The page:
curl_getdate - Convert a date string to number of seconds
time_t curl_getdate(char *datestring, time_t *now );
curl_getdate(3) returns the number of seconds since the Epoch, January 1st 1970 00:00:00 in the UTC time zone, for the date and time that the datestring parameter specifies. The now parameter is not used, pass a NULL there.
A "date" is a string containing several items separated by whitespace. The order of the items is immaterial. A date string may contain many flavors of items:
calendar date items
Can be specified several ways. Month names can only be three-letter english abbreviations, numbers can be zero-prefixed and the year may use 2 or 4 digits. Examples: 06 Nov 1994, 06-Nov-94 and Nov-94 6.
time of the day items
This string specifies the time on a given day. You must specify it with 6 digits with two colons: HH:MM:SS. To not include the time in a date string, will make the function assume 00:00:00. Example: 18:19:21.
time zone items
Specifies international time zone. There are a few acronyms supported, but in general you should instead use the specific relative time compared to UTC. Supported formats include: -1200, MST, +0100.
day of the week items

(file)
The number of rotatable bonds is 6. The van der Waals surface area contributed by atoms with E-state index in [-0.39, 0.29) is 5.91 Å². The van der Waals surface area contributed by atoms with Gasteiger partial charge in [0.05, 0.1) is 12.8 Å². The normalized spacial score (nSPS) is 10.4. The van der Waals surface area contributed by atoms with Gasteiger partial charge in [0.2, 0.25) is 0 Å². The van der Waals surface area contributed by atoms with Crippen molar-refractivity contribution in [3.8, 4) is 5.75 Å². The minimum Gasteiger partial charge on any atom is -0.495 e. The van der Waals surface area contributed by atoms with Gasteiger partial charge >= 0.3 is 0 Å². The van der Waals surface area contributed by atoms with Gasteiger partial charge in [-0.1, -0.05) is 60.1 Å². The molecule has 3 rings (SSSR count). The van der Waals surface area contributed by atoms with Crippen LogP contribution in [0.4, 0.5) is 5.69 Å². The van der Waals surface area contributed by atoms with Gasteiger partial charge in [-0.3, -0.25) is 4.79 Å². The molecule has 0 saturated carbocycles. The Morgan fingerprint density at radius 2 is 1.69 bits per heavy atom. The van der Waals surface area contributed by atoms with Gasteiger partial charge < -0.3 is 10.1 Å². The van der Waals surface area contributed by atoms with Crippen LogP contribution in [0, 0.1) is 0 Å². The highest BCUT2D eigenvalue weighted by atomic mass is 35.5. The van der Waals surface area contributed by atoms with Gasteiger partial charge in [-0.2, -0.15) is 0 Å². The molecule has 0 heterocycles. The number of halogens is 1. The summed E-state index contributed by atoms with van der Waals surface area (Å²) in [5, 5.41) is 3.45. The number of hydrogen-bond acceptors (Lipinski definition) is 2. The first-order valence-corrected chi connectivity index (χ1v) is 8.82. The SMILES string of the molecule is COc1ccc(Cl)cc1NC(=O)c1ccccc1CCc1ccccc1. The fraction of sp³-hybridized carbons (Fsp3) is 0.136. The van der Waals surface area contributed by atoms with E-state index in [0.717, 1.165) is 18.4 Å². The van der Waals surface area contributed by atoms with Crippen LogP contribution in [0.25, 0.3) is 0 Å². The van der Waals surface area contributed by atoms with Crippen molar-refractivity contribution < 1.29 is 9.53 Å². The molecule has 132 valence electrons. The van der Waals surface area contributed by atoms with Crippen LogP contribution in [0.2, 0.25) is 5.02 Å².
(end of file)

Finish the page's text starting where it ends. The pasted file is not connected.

Specifies a day of the week. Days of the week may be spelled out in full (using english): ‘Sunday’, ‘Monday’, etc or they may be abbreviated to their first three letters. This is usually not info that adds anything.
If a decimal number of the form YYYYMMDD appears, then YYYY is read as the year, MM as the month number and DD as the day of the month, for the specified calendar date.
Sun, 06 Nov 1994 08:49:37 GMT
Sunday, 06-Nov-94 08:49:37 GMT
Sun Nov 6 08:49:37 1994
06 Nov 1994 08:49:37 GMT
06-Nov-94 08:49:37 GMT
Nov 6 08:49:37 1994
06 Nov 1994 08:49:37
1994 Nov 6 08:49:37
GMT 08:49:37 06-Nov-94 Sunday
94 6 Nov 08:49:37
1994 Nov 6
Sun Nov 6 94
Sun, 06 Nov 1994 08:49:37 CET
06 Nov 1994 08:49:37 EST
Sun, 12 Sep 2004 15:05:58 -0700
Sat, 11 Sep 2004 21:32:11 +0200
20040912 15:05:58 -0700
This parser was written to handle date formats specified in RFC 822 (including the update in RFC 1123) using time zone name or time zone delta and RFC 850 (obsoleted by RFC 1036) and ANSI C’s asctime() format. These formats are the only ones RFC 7231 says HTTP applications may use.
This function returns -1 when it fails to parse the date string. Otherwise it returns the number of seconds as described.
If the year is larger than 2037 on systems with 32 bit time_t, this function will return 0x7fffffff (since that is the largest possible signed 32 bit number).
Having a 64 bit time_t is not a guarantee that dates beyond 03:14:07 UTC, January 19, 2038 will work fine. On systems with a 64 bit time_t but with a crippled mktime(), curl_getdate(3) will return -1 in this case.
curl_easy_escape(3), curl_easy_unescape(3), CURLOPT_TIMECONDITION(3), CURLOPT_TIMEVALUE(3)